In addition to these basic attacks and blocks, there are two other elements that enhance Super Hero Squad’s tactical nuance: special abilities and ‘Keepers.’ Many cards have a special ability when played as an attack which gives you a bonus or twists the rules in your favor. Some abilities allow you to play a second attack card, subject still to the current power level. This allows for some fun, interesting, and potentially deadly chaining attacks. Other abilities might let you look in your deck, draw a card, or ‘Heal’ by recovering cards from your discard pile. There are two catches to these abilities. One, they typically require you to inflict a certain amount of damage before you can apply them. Most of the time, you only need to inflict 2 hits, though sometimes more are needed. If your attack is blocked on the first hit, you cannot use your special ability. Also, that unique power is a one-time result. The attack card is discarded as normal as soon as your effect is resolved.
Keepers, on the other hand, provide ongoing special abilities. A keeper is played and its attack resolved normally. If it inflicts at least 2 points of damage, you may keep it in front of you for use in later turns – just follow the card’s instructions for when and how its abilities are implemented. If your opponent blocks your keeper’s attack on the first hit, the keeper ‘Misfires,’ is discarded like normal, and its ability ignored. If a keeper is ever blocked in subsequent rounds on the first hit, it misfires then, as well. You can have up to 6 keepers in play and there are a few cards that provide a defense or even counter-offensive against your opponent’s keepers.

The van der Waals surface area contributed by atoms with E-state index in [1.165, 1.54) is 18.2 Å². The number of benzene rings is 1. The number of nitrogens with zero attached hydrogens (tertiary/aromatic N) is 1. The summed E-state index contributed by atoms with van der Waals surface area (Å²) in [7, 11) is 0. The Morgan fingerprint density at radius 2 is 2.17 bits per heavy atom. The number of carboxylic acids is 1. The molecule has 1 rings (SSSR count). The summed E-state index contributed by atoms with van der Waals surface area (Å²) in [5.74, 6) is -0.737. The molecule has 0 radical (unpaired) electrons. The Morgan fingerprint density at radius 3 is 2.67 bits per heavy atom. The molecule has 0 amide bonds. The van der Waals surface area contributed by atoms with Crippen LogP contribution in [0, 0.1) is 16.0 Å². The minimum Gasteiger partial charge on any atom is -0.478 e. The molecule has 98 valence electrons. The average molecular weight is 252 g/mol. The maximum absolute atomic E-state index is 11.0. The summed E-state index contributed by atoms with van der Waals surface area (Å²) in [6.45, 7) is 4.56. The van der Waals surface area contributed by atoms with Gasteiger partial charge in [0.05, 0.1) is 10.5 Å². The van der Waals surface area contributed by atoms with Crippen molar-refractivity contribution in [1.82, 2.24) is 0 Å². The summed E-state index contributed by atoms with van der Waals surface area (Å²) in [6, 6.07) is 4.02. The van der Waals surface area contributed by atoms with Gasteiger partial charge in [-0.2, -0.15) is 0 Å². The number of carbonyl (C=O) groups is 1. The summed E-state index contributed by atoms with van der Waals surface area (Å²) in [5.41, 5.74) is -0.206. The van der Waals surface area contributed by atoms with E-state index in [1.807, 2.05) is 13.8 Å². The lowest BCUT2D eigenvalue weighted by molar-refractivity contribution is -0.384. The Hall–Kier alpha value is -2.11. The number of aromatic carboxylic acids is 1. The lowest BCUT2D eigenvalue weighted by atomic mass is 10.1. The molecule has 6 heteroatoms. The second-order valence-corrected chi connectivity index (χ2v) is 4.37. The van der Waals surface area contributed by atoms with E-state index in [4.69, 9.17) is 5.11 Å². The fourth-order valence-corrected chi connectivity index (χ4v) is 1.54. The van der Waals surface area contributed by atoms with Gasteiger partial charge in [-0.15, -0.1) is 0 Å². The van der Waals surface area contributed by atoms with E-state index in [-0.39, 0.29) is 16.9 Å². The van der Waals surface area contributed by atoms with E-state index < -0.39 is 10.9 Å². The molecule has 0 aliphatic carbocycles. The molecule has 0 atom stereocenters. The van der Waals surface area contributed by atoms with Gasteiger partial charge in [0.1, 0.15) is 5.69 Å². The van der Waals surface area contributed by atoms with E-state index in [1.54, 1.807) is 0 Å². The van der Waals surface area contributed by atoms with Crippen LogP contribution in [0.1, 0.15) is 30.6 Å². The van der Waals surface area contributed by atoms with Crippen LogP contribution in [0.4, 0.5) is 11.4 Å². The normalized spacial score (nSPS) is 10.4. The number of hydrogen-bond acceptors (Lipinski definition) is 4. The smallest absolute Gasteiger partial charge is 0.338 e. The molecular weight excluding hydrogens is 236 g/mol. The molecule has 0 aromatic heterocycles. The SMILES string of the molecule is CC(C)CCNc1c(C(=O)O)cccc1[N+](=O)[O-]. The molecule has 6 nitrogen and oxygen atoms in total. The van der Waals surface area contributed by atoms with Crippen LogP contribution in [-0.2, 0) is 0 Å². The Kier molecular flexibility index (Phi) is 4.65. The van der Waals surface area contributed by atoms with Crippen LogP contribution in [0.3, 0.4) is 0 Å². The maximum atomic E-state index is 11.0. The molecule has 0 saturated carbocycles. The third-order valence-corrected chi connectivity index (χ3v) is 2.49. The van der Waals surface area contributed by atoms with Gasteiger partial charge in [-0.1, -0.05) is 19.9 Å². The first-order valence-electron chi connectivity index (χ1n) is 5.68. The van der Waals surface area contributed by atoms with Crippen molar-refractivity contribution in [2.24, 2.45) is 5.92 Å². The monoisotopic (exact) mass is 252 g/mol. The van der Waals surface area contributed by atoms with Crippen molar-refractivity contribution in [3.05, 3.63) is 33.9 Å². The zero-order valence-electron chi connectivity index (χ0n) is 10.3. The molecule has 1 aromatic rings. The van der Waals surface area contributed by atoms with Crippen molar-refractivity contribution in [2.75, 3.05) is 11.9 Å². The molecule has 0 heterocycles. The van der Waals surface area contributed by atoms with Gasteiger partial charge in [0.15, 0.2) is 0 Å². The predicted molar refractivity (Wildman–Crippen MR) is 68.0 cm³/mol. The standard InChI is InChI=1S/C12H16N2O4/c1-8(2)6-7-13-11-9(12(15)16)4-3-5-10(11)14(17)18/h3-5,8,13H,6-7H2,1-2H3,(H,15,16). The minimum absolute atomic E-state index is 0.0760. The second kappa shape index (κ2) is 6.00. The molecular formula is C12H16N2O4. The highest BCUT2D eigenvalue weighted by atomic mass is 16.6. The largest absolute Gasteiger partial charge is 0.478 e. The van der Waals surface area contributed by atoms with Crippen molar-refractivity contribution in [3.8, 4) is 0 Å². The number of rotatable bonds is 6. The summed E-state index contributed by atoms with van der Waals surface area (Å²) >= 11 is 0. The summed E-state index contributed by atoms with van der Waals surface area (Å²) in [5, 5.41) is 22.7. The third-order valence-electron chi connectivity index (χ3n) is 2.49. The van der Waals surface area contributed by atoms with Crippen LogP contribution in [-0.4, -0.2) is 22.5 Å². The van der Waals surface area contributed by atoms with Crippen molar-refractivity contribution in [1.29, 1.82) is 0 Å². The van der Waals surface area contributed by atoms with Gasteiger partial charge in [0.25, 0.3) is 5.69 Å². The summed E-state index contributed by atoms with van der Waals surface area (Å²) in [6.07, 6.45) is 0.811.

“With great power comes great responsibility.” Uncle Ben’s ominous advice to Peter Parker is apropos here. With the granting of such a tremendous and profitable license, has Upper Deck been faithful to the popular and well-loved Marvel franchise? Thematically and mechanically speaking, the answer is a resounding, “yes!” In regards to the overall marketing and game models, I have some reservations.
Super Hero Squad is simple and fast. While adults (especially Marvel fans) will enjoy it, this title really is geared toward kids, indeed presenting a very nice intro to the CCG genre. The deck size is smaller than most CCGs, the rules are very basic, many cards do not have text to fiddle with, and table clutter is kept to a minimum. Cards and keepers with special instructions are clear, and their powers add a welcome aspect of strategic depth while not overly-cumbersome to execute. On the whole it is a clean, smooth, and streamlined design.
The two mechanics which really set Super Hero Squad apart from other CCGs are damage resolution and blocking. Both are intriguing, presenting positive and negative points. The element of discarding to represent damage makes for a quick game with a simplistic tracking system – no coins, dice, or tokens required. At the same time, though, it can prove counter-productive to your careful deck-building strategy, since many times you must discard good cards out of your draw pile – thus, out of the game – without ever having access to them for play. You can’t always depend on a pair working together like planned, because one may be taken out as damage. Now, you can have up to 4 copies of the same card, which helps increase the odds of drawing them to play as intended. However, the damage model will still frustrate your most meticulous deck designing to some degree. You can also include cards that let you retrieve one or more from the discard pile; of course, provided they haven’t been cycled through as damage, either. Considering the rate at which cards potentially fly into the discard pile, there are relatively fewer ways to access them as compared to other CCGs. While that aids in the game’s brevity, it may chagrin the more diligent strategist.